From Kim Kardashian to Jessica Alba, celebrities and influencers are currently raving about the benefits and incredible works of their best waist trainers. As a quick reminder, these modern-day corsets come in all materials and sizes, but collectively claim to have a wide range of advantages, from being the key to weight loss to guaranteeing that infamous hourglass figure that a lot of us have always dreamed of.
You may already have read our piece on the merits of sleeping with a waist trainer. In this follow-up article, we are now addressing what is probably your most pressing question: do waist trainers actually work?
The short answer to this is: yes and no. As you’ll see below, by all accounts, it appears that waist trainers actually do work, but only for a short period of time, and for very specific results.
How waist trainers actually work
Waist trainers do work – in the short term. Just like corsets in the 18th century, they can visibly shape your body into a more attractive figure. They reduce the size of your waist and enhance your general figure, making you look thinner.
The hourglass shape
Many women actually notice this change in just a few days and the positive impacts of waist trainers even seem to continue for a short while after it is taken off. As Katie Mythen-Lynch puts it: ‘I’ve noticed that when I take the waist trainer off at the end of the day, the ‘hour glass’ effect remains.’ This, of course, is a very good point for waist trainers all around!
In terms of weight loss, waist trainers do both help you lose fluids and feel less hungry. This is because your stomach and chest are tightly compressed. As a result, your sense of hunger will be modified and you will instinctively adapt your eating habits to fit more comfortably within the waist trainer.
You may not even suspect this, but a waist trainer can also help correct your posture. Because of how rigid it is, the waist trainer naturally forces you to stand and sit up right. This helps with your posture but also contributes to that hourglass shape that we already mentioned.
As you know with these things, everything is linked!
Why waist trainers only do work in the short term
Having said that, as you may suspect, everything isn’t always rainbows and butterflies in the land of waist trainers. While some short-term benefits are clearly of note, the side-effects are plenty.
The French may often say that: ‘One has to suffer to be pretty,’ but these things are very uncomfortable. Not only because they are tight and cumbersome to put on – they actually make you unable to breathe. Per the findings of the American Board of Cosmetic Surgery’s investigation: ‘Waist training can deprive your body of oxygen, reducing lung capacity by an estimated 30-60% while you’re wearing the corset.’
Numerous claims have also been made that using a waist trainer can crush your insides, compress your organs and have a lasting, negative impact on your digestion. If you’re wearing a waist trainer to lose weight or get that Kim Kardashian-like figure, this does not necessarily make the waist trainer less effective. This being said, it is always better to know about the possible negative impacts of a practice before going into it.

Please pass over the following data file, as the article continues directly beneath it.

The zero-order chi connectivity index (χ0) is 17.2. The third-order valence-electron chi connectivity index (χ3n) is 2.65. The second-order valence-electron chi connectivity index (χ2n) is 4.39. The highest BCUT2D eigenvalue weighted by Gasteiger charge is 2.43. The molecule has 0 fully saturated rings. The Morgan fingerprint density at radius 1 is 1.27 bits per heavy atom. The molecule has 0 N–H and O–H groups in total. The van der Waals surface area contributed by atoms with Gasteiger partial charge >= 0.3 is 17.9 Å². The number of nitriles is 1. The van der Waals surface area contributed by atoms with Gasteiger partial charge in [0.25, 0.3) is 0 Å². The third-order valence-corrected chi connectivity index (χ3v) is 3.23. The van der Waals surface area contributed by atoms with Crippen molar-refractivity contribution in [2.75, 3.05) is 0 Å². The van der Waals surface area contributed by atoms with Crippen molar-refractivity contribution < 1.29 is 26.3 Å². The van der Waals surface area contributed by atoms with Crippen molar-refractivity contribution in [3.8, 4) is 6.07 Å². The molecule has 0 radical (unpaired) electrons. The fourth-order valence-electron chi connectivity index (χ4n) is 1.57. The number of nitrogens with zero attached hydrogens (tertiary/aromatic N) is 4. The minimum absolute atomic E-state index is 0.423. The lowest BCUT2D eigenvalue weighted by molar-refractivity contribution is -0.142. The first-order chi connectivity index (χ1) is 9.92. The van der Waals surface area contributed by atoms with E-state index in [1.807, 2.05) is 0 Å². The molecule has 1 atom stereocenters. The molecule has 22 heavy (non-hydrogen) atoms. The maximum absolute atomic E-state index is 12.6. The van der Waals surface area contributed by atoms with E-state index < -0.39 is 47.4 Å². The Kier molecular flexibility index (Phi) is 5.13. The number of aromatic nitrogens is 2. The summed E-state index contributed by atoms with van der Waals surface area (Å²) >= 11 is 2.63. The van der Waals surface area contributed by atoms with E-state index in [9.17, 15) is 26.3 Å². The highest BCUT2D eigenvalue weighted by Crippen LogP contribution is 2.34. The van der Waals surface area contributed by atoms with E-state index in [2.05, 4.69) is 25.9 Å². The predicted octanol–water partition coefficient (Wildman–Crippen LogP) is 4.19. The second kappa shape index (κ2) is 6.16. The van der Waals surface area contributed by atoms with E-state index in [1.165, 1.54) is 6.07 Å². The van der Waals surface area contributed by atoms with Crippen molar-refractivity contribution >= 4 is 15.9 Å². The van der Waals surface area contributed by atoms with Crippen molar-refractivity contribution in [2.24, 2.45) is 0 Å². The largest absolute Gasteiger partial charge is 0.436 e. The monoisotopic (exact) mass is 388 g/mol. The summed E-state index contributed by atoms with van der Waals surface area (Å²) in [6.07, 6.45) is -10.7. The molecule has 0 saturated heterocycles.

No proof of a lasting impact
As personal trainer Siobhan Byrne puts it: ‘I don’t think there is any quick fix for weight loss. If it comes off quickly, it will usually go back on as fast.’
For short periods of time, the waist trainer may drive you to lose fluids and eat less, but if not accompanied by the lifestyle and exercise routine changes that are necessary to long-lasting weight loss, there is no proof of a positive impact for waist trainers.
Additionally, while waist trainers may improve your posture in the short term, by wearing them for too long, they can actually weaken your core muscles. You will rely too much on the pressure of the waist trainer itself and let it do all the work for you. After twelve days of consistent waist training, Katie Mythen-Lynch reports: ‘Taking it off is like taking off your bra in the evening; it’s a huge relief but you feel a bit wobbly without it.’
As a consequence, the only way to achieve long-lasting results with a waist trainer is to create a dependency. Wear it all the time for the rest of your life and you will see the effects, both positive and negative. However, given how inconsistent life is, nowadays, you will most likely stop wearing the waist trainer within a few weeks. The moment that you do, chances are that you will gradually go back to your initial shape and size.
As Dr Roxann Engle of UCI Health puts it: ‘It’s a temporary reduction.’ If you are trying to get in shape for a wedding or a special event and have very little time to dedicate to it, by all means, a waist trainer may work for you. However, in the long term, nothing seems to replace hard work and healthy eating.
Jo Dejean is an online writer, routinely covering a wide variety of topics including weight loss and wellness. She is passionate about body positivity, consistently striving to try and explore new ways of reaching her goals.